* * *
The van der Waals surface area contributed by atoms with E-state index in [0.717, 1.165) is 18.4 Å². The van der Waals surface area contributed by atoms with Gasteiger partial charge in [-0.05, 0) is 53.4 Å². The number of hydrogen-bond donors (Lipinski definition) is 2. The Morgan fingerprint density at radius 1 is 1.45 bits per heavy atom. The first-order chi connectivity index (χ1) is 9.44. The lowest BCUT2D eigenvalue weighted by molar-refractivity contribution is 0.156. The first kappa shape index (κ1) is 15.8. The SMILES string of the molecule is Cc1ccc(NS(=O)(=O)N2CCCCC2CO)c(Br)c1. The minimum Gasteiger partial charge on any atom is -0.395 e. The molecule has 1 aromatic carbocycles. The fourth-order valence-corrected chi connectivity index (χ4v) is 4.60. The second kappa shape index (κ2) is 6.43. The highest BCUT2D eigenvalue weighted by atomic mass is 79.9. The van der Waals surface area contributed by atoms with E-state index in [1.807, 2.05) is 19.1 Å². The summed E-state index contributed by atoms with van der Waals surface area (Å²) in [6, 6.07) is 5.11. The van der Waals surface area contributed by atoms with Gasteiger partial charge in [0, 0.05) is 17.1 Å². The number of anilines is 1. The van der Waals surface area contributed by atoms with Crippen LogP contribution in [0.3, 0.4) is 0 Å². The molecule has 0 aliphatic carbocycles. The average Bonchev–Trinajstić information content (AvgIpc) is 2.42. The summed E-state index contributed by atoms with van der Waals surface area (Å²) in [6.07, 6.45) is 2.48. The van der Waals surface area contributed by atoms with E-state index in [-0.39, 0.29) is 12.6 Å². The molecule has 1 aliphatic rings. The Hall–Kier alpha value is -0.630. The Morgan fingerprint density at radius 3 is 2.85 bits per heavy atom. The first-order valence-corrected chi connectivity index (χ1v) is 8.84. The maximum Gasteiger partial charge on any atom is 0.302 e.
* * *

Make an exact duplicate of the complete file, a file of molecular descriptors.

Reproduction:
The van der Waals surface area contributed by atoms with E-state index in [0.717, 1.165) is 18.4 Å². The van der Waals surface area contributed by atoms with Gasteiger partial charge in [-0.05, 0) is 53.4 Å². The number of hydrogen-bond donors (Lipinski definition) is 2. The Morgan fingerprint density at radius 1 is 1.45 bits per heavy atom. The first-order chi connectivity index (χ1) is 9.44. The lowest BCUT2D eigenvalue weighted by molar-refractivity contribution is 0.156. The first kappa shape index (κ1) is 15.8. The SMILES string of the molecule is Cc1ccc(NS(=O)(=O)N2CCCCC2CO)c(Br)c1. The minimum Gasteiger partial charge on any atom is -0.395 e. The molecule has 1 aromatic carbocycles. The fourth-order valence-corrected chi connectivity index (χ4v) is 4.60. The second kappa shape index (κ2) is 6.43. The highest BCUT2D eigenvalue weighted by atomic mass is 79.9. The van der Waals surface area contributed by atoms with E-state index in [1.807, 2.05) is 19.1 Å². The summed E-state index contributed by atoms with van der Waals surface area (Å²) in [6, 6.07) is 5.11. The van der Waals surface area contributed by atoms with Gasteiger partial charge in [0, 0.05) is 17.1 Å². The number of anilines is 1. The van der Waals surface area contributed by atoms with Crippen LogP contribution in [0.3, 0.4) is 0 Å². The molecule has 0 aliphatic carbocycles. The average Bonchev–Trinajstić information content (AvgIpc) is 2.42. The summed E-state index contributed by atoms with van der Waals surface area (Å²) in [6.07, 6.45) is 2.48. The van der Waals surface area contributed by atoms with E-state index in [-0.39, 0.29) is 12.6 Å². The molecule has 1 aliphatic rings. The Hall–Kier alpha value is -0.630. The Morgan fingerprint density at radius 3 is 2.85 bits per heavy atom. The first-order valence-corrected chi connectivity index (χ1v) is 8.84. The maximum Gasteiger partial charge on any atom is 0.302 e.